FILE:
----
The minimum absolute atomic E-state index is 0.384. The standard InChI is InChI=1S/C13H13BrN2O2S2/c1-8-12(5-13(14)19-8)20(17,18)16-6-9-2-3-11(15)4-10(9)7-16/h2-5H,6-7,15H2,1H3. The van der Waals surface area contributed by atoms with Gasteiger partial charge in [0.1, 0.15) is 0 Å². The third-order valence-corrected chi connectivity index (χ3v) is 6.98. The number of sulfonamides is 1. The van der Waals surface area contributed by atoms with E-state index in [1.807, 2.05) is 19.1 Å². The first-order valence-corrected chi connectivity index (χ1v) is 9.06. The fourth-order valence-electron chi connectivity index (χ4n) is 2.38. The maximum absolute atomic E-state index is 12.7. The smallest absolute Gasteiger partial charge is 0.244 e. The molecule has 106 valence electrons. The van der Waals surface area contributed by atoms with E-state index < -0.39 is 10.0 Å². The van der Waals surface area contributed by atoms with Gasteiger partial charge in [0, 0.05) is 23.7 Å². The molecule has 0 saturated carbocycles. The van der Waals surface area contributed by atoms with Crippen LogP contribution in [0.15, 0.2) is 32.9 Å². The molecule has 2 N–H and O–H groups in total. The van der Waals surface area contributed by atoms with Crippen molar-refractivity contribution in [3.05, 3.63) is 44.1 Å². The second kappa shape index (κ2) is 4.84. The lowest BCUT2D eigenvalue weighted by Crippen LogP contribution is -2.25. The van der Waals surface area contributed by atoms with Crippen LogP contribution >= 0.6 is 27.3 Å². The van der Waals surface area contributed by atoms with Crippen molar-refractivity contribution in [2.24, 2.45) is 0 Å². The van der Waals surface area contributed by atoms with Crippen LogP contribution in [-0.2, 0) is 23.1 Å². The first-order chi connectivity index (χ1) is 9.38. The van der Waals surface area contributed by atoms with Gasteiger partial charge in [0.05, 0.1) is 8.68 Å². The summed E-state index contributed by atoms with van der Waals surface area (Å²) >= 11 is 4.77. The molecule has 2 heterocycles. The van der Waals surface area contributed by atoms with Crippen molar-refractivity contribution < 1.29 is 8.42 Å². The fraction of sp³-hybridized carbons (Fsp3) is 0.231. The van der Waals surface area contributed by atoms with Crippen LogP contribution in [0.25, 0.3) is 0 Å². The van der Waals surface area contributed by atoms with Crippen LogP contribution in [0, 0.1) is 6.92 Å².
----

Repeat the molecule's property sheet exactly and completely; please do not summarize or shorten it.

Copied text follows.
The minimum absolute atomic E-state index is 0.384. The standard InChI is InChI=1S/C13H13BrN2O2S2/c1-8-12(5-13(14)19-8)20(17,18)16-6-9-2-3-11(15)4-10(9)7-16/h2-5H,6-7,15H2,1H3. The van der Waals surface area contributed by atoms with Gasteiger partial charge in [0.1, 0.15) is 0 Å². The third-order valence-corrected chi connectivity index (χ3v) is 6.98. The number of sulfonamides is 1. The van der Waals surface area contributed by atoms with E-state index in [1.807, 2.05) is 19.1 Å². The first-order valence-corrected chi connectivity index (χ1v) is 9.06. The fourth-order valence-electron chi connectivity index (χ4n) is 2.38. The maximum absolute atomic E-state index is 12.7. The smallest absolute Gasteiger partial charge is 0.244 e. The molecule has 106 valence electrons. The van der Waals surface area contributed by atoms with E-state index < -0.39 is 10.0 Å². The van der Waals surface area contributed by atoms with Gasteiger partial charge in [0, 0.05) is 23.7 Å². The molecule has 0 saturated carbocycles. The van der Waals surface area contributed by atoms with Crippen LogP contribution in [0.15, 0.2) is 32.9 Å². The molecule has 2 N–H and O–H groups in total. The van der Waals surface area contributed by atoms with Crippen molar-refractivity contribution in [3.05, 3.63) is 44.1 Å². The second kappa shape index (κ2) is 4.84. The lowest BCUT2D eigenvalue weighted by Crippen LogP contribution is -2.25. The van der Waals surface area contributed by atoms with Crippen LogP contribution >= 0.6 is 27.3 Å². The van der Waals surface area contributed by atoms with Crippen molar-refractivity contribution in [2.24, 2.45) is 0 Å². The van der Waals surface area contributed by atoms with Crippen LogP contribution in [-0.2, 0) is 23.1 Å². The first-order chi connectivity index (χ1) is 9.38. The van der Waals surface area contributed by atoms with Gasteiger partial charge in [0.05, 0.1) is 8.68 Å². The summed E-state index contributed by atoms with van der Waals surface area (Å²) >= 11 is 4.77. The molecule has 2 heterocycles. The van der Waals surface area contributed by atoms with Crippen molar-refractivity contribution < 1.29 is 8.42 Å². The fraction of sp³-hybridized carbons (Fsp3) is 0.231. The van der Waals surface area contributed by atoms with Crippen LogP contribution in [0.25, 0.3) is 0 Å². The van der Waals surface area contributed by atoms with Crippen LogP contribution in [0, 0.1) is 6.92 Å².